Kenny Davis and Larry Campbell share a bill Thursday at Auburn Public Theater, but also a friendship — and a bond with a certain recent Nobel Prize winner.
Campbell will headline the show with his wife, Teresa Williams, in support of the two longtime performers' first album together, 2015's "Larry Campbell and Teresa Williams." Campbell, a multi-instrumentalist, performed in Bob Dylan's band from 1997 to 2004 and won Grammy Awards for his production of Levon Helm's "Dirt Farmer" and "Electric Dirt" albums in 2008 and 2010.
Davis met Campbell in the early 1980s folk scene in Greenwich Village, where the two often played at the Lone Star Cafe on Fifth Avenue and 13th Street. While other musicians schmoozed with women or celebrities like Billy Martin and Steven Spielberg, Campbell stayed in the dressing room to practice, Davis said.
"Larry was the best player on that scene," Davis said Wednesday. "He's a very dedicated, sweet guy."
Seeing Campbell is just one reason Davis, 62, looks forward to Thursday's show at Auburn Public Theater. A skilled guitarist himself, Davis will be returning to the stage for his first performance since losing his right leg two years ago. A fall in April 2010 produced a tingling feeling he didn't pay much mind to — until he was getting out of bed Nov. 6, 2012, and the leg snapped in half. The fall had made Davis vulnerable to osteomyelitis, a bone infection, and in October 2014, his injured leg had to be amputated.
A Queens native, Davis now lives in Manlius, where he moved three years ago to be close to his 19-year-old son. And being stuck at home, he said, has given him the opportunity to become even better with his guitar.
"Some days I'll spend 10 hours just playing, practicing," he said. "I've picked up some styles I wasn't into before."
Davis regularly performed live in the '80s and '90s, opening for George Jones, George Strait, James Brown and other music legends. Like Campbell, he also shares a Dylan connection: Davis worked at The Bitter End club in Greenwich Village in the mid-'70s, when the then-reclusive Dylan started spending his nights there.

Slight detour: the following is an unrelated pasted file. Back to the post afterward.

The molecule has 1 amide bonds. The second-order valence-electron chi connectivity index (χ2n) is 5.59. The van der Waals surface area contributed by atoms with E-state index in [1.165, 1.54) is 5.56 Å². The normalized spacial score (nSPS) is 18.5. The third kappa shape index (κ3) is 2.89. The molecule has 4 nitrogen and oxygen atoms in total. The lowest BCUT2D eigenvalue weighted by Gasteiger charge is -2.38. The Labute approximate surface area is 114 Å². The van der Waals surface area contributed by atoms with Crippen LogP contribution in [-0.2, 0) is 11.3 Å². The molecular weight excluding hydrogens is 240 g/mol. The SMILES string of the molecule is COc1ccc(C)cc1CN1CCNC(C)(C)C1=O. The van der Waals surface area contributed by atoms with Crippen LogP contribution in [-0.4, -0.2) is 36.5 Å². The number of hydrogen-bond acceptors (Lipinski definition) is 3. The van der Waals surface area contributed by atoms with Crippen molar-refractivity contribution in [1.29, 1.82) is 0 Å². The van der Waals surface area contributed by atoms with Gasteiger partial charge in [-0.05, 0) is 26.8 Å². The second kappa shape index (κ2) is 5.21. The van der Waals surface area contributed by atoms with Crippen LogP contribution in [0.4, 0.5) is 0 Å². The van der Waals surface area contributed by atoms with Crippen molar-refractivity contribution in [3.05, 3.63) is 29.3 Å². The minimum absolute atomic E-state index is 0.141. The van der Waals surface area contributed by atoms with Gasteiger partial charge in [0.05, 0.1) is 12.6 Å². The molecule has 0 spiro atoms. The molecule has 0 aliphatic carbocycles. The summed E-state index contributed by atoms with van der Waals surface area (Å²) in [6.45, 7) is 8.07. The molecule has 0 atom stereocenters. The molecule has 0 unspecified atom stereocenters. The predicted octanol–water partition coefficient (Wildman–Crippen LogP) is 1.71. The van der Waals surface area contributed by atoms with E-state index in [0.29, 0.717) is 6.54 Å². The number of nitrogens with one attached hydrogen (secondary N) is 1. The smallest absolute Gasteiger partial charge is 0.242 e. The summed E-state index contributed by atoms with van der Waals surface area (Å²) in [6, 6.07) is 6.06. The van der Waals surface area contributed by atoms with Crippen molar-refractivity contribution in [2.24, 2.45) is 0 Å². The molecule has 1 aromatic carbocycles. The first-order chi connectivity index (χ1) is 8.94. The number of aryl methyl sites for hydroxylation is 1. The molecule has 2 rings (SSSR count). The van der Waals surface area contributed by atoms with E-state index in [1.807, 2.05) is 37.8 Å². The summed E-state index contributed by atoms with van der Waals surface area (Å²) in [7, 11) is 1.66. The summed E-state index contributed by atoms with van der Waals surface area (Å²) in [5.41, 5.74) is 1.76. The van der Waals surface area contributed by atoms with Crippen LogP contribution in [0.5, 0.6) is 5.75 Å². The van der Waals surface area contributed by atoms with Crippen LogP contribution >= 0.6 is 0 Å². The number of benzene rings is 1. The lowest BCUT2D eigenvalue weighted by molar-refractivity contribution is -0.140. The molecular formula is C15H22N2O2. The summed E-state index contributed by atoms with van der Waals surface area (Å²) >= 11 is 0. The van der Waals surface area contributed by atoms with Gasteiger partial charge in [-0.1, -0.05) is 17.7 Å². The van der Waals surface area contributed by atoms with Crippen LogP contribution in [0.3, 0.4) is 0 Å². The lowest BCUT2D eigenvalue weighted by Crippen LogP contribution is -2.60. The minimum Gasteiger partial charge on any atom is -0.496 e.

Davis, then 21 and a "Dylan freak" who played his albums on the club's sound system, one day found himself making guacamole for the man himself. But because he used "questionable avocados," Davis said with a laugh, the dip came back with cigarette butts planted in it.
Dylan was known for plucking studio musicians from all sorts of places, Davis said. And so he wound up playing with Dylan around the time he was forming his Rolling Thunder Revue. Poet Allen Ginsberg even referred to Davis in the liner notes of Dylan's 1976 album "Desire" as an "anonymous genius street studio guitarist," Davis said.
Thursday will be Davis' first concert in about 10 years, he said, not counting a private Syracuse Guitar League performance with his duo partner Harvey Nusbaum. He's not planning to take it easy: Davis said his set will feature risky material that requires fast, intricate picking, including some of Jerry Reed and Chet Atkins' challenging country guitar compositions.
"I take chances with my playing. I think that's what people like," he said. "This is a big thing because it's going to get my name out there in this area."
LISTEN: "Surrender to Love" by Larry Campbell and Teresa Williams